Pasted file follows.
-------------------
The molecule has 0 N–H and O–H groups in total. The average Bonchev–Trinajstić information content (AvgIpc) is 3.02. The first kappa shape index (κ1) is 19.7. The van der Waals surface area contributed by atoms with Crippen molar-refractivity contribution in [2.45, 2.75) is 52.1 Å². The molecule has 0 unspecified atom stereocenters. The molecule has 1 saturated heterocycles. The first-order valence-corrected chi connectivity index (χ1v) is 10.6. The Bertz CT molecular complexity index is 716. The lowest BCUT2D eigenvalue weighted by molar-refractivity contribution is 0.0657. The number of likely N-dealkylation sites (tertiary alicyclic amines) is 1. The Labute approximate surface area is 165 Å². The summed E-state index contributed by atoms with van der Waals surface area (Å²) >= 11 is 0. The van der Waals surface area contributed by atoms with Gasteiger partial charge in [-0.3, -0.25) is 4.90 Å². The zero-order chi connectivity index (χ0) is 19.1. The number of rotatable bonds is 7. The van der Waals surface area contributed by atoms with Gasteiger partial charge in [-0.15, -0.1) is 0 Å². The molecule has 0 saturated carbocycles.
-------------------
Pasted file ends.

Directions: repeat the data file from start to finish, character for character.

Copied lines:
The molecule has 0 N–H and O–H groups in total. The average Bonchev–Trinajstić information content (AvgIpc) is 3.02. The first kappa shape index (κ1) is 19.7. The van der Waals surface area contributed by atoms with Crippen molar-refractivity contribution in [2.45, 2.75) is 52.1 Å². The molecule has 0 unspecified atom stereocenters. The molecule has 1 saturated heterocycles. The first-order valence-corrected chi connectivity index (χ1v) is 10.6. The Bertz CT molecular complexity index is 716. The lowest BCUT2D eigenvalue weighted by molar-refractivity contribution is 0.0657. The number of likely N-dealkylation sites (tertiary alicyclic amines) is 1. The Labute approximate surface area is 165 Å². The summed E-state index contributed by atoms with van der Waals surface area (Å²) >= 11 is 0. The van der Waals surface area contributed by atoms with Gasteiger partial charge in [-0.3, -0.25) is 4.90 Å². The zero-order chi connectivity index (χ0) is 19.1. The number of rotatable bonds is 7. The van der Waals surface area contributed by atoms with Gasteiger partial charge in [-0.15, -0.1) is 0 Å². The molecule has 0 saturated carbocycles.